CDK4/6 Inhibitors: Should They Be Stopped in the Face of COVID-19?

Jim Kling

December 09, 2021

Editor's note: Find the latest COVID-19 news and guidance in Medscape's Coronavirus Resource Center.

Interruption of 4-6 cyclin D-dependent kinase inhibitors (CDK4/6i) was associated with a high rate of progression among women with metastatic breast cancer, particularly those with liver metastases. The treatment interruptions occurred during the COVID-19 pandemic, out of concern that myelosuppression from the drugs might make patients more vulnerable to COVID-19 infection, and that other side effects might be confused with symptoms of COVID-19 infection.

The finding comes from a multicenter study presented by Sophie Martin, PhD, at the San Antonio Breast Cancer Symposium. Dr. Martin is a researcher at ICANS Institut de cancérologie Strasbourg Europe. The patient population had a complete or partial response, or stable disease complete for at least 6 months.

Although CDK4/6i combined with endocrine therapy has led to significant improvements in outcomes among metastatic HR-positive, HER-2-negative patients, the treatment can lead to chronic toxicities that may affect quality of life.

In its 2020 guidance on management of cancer patients during the COVID-19 pandemic, the European Society for Medical Oncology noted that cancer patients are at higher risk of severe symptoms and worse outcomes. However, it points out that there is no direct evidence that neutropenia caused CDK4/6i or poly-adenosine diphosphate ribose polymer inhibitors leads to an increase risk of COVID-19 infection.

The American Society for Clinical Oncology guidance for managing treatment of cancer patients in the context of COVID-19 also says there is little direct evidence to guide practice regarding therapies that may lead to immunosuppression. Therefore, the society recommends against changing or withholding those drugs. "The balance of potential harms that may result from delaying or interrupting treatment versus the potential benefits of possibly preventing or delaying COVID-19 infection is very uncertain," the authors wrote.

There were 60 patients in the study, and the median age was 64 years. The average interruption period was 8 weeks. Twenty-two patients (37%) experienced radiological and/or clinical disease progression. Sixteen of the 22 (73%) restarted on CDK4/6I, while the remaining 4 patients initiated chemotherapy or targeted therapy. Two patients died during CDK4/6i treatment interruption. A univariate analysis found that the presence of liver metastases was associated with increased risk of progression during CDK4/6I withdrawal (odds ratio, 5.50; 95% confidence interval, 1.14-26.41).

There was also a trend toward greater likelihood of disease progression when the withdrawal period was 2 or more months (OR, 2.38), but the finding was not statistically significant. Although the study looked at treatment interruption due to the COVID-19 pandemic, the authors noted that the findings likely apply to other reasons for interruption, such as analgesic radiotherapy or programmed surgery.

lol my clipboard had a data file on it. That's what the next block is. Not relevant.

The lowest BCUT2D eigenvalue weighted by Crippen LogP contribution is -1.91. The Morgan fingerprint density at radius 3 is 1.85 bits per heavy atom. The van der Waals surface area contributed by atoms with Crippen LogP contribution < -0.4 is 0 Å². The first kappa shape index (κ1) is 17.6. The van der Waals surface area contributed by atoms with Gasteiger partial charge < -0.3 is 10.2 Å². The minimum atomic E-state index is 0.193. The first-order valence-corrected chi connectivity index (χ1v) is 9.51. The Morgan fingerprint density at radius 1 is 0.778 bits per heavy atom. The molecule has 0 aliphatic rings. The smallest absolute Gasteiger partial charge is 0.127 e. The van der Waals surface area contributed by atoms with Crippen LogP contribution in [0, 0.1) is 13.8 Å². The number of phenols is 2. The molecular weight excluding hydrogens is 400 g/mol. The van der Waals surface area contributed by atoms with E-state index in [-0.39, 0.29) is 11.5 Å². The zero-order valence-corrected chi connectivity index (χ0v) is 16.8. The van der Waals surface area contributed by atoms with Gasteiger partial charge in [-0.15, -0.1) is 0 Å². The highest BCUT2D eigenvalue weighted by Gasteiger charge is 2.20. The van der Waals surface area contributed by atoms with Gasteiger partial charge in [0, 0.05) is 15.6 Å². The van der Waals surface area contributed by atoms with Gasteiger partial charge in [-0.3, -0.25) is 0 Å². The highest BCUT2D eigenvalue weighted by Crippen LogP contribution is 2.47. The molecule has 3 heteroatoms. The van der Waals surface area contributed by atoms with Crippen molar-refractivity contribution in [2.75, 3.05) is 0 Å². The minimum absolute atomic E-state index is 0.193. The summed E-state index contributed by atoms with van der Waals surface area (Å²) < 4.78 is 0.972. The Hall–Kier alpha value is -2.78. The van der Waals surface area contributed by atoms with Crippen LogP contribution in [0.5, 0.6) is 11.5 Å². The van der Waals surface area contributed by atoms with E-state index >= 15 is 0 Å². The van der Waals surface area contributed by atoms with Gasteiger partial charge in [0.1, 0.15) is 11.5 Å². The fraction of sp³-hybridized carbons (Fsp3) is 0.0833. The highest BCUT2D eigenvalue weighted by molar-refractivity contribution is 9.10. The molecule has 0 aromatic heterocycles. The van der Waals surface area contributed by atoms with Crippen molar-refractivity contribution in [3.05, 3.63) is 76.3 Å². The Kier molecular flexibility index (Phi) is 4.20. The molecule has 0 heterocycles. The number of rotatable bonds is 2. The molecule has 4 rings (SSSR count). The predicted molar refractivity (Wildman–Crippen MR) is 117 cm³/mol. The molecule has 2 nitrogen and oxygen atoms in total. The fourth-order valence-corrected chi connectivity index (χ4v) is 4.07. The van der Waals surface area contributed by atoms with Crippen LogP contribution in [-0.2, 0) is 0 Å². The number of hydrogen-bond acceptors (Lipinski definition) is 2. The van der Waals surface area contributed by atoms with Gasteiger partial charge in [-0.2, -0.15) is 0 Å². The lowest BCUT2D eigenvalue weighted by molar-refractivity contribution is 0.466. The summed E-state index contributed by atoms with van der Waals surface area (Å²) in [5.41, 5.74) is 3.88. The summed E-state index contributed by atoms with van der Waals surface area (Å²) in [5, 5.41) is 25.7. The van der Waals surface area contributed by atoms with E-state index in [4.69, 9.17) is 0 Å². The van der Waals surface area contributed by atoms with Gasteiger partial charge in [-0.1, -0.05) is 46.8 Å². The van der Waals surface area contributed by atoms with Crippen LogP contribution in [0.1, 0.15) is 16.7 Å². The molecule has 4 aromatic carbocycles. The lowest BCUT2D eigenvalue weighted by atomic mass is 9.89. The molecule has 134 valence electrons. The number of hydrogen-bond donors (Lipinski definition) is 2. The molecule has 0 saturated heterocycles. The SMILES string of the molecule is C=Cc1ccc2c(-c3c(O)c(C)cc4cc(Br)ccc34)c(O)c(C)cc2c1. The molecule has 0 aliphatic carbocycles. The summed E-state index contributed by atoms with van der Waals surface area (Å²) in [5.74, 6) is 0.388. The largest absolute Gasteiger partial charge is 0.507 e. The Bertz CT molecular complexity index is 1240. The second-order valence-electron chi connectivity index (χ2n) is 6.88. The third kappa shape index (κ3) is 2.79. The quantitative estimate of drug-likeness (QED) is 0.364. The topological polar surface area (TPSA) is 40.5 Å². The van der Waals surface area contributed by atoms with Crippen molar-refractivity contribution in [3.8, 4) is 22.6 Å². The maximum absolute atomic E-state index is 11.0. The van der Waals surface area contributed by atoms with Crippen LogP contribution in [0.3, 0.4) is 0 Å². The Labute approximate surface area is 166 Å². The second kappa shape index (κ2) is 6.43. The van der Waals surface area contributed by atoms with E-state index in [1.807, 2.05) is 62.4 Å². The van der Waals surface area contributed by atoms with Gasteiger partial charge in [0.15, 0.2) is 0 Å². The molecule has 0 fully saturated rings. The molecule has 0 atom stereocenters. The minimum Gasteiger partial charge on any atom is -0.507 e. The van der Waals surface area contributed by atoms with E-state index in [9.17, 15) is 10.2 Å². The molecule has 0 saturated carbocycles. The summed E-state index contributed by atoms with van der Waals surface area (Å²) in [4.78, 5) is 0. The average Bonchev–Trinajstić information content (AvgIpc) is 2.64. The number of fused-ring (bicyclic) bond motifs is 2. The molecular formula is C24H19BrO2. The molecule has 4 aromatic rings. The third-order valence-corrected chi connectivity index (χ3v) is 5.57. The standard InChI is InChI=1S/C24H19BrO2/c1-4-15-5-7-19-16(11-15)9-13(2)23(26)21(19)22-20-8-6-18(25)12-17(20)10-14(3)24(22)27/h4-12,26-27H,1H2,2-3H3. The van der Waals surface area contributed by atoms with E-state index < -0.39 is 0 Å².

Although the study authors advise against stopping CDK4/6i inhibitors, another small study conducted at a single German center suggested that treatment interruption might be an option in patients with stable disease. The authors examined elective CDK4/6i discontinuation among 22 patients with advanced, hormone receptor–positive, HER-2-negative breast cancer who had stable disease for at least 6 months with treatment regimens of CDK4/6i plus aromatase inhibitors or fulvestrant. After discontinuation of CDK4/6i but maintenance of endocrine therapy, 13 patients had stable disease, 8 had a partial response, and 1 had a complete response. After withdrawal, 5 patients had a local relapse and 1 experienced systemic progression. The patients restabilized with chemotherapy or retreatment with CDK4/6i.

"Discontinuation of CDK4/6 inhibitors seems to be safe in selected patients with metastatic HR-positive HER-2-negative breast cancer and prolonged disease control," the authors wrote, although they noted that the results need to be backed up with prospective clinical trials.

Both studies had small sample sizes and were retrospective in nature.

One author on the COVID-19 study has received consulting fees from Lilly, Novartis, Pfizer, Daïchi, Seagen, and AstraZeneca. Authors of the German study have received honoraria from Iomedico, Novartis, Roche, AstraZeneca, Boehringer Ingelheim, Merck, Sanofi, and BMS.

This article originally appeared on MDedge.com, part of the Medscape Professional Network.

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